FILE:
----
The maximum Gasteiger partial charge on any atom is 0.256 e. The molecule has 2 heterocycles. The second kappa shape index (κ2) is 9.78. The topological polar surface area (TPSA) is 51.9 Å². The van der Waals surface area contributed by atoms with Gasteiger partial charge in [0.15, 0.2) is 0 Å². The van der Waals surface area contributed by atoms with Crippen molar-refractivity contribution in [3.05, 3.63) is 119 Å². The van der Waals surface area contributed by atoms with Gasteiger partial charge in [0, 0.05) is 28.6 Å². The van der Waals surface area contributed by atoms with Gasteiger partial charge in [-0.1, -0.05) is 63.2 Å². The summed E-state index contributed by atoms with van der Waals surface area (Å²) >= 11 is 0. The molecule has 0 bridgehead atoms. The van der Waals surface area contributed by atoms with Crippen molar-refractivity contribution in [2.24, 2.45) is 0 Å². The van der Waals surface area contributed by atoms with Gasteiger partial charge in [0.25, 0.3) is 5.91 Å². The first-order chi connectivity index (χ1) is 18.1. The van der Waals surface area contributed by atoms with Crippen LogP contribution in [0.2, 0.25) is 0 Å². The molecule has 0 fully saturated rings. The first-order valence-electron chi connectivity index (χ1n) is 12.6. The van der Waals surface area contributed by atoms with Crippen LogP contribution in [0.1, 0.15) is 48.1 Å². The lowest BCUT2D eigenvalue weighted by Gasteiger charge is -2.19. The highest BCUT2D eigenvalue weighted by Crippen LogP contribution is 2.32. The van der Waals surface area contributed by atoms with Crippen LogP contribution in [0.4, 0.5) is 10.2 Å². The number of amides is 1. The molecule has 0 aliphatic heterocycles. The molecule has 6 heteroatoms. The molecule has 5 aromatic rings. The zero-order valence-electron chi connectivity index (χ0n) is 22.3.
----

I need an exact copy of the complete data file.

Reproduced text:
The maximum Gasteiger partial charge on any atom is 0.256 e. The molecule has 2 heterocycles. The second kappa shape index (κ2) is 9.78. The topological polar surface area (TPSA) is 51.9 Å². The van der Waals surface area contributed by atoms with Gasteiger partial charge in [0.15, 0.2) is 0 Å². The van der Waals surface area contributed by atoms with Crippen molar-refractivity contribution in [3.05, 3.63) is 119 Å². The van der Waals surface area contributed by atoms with Gasteiger partial charge in [0, 0.05) is 28.6 Å². The van der Waals surface area contributed by atoms with Gasteiger partial charge in [-0.1, -0.05) is 63.2 Å². The summed E-state index contributed by atoms with van der Waals surface area (Å²) >= 11 is 0. The molecule has 0 bridgehead atoms. The van der Waals surface area contributed by atoms with Crippen molar-refractivity contribution in [2.24, 2.45) is 0 Å². The van der Waals surface area contributed by atoms with Gasteiger partial charge in [0.25, 0.3) is 5.91 Å². The first-order chi connectivity index (χ1) is 18.1. The van der Waals surface area contributed by atoms with Crippen LogP contribution in [0.2, 0.25) is 0 Å². The molecule has 0 fully saturated rings. The first-order valence-electron chi connectivity index (χ1n) is 12.6. The van der Waals surface area contributed by atoms with Crippen LogP contribution in [0.1, 0.15) is 48.1 Å². The lowest BCUT2D eigenvalue weighted by Gasteiger charge is -2.19. The highest BCUT2D eigenvalue weighted by Crippen LogP contribution is 2.32. The van der Waals surface area contributed by atoms with Crippen LogP contribution in [0.4, 0.5) is 10.2 Å². The number of amides is 1. The molecule has 0 aliphatic heterocycles. The molecule has 6 heteroatoms. The molecule has 5 aromatic rings. The zero-order valence-electron chi connectivity index (χ0n) is 22.3.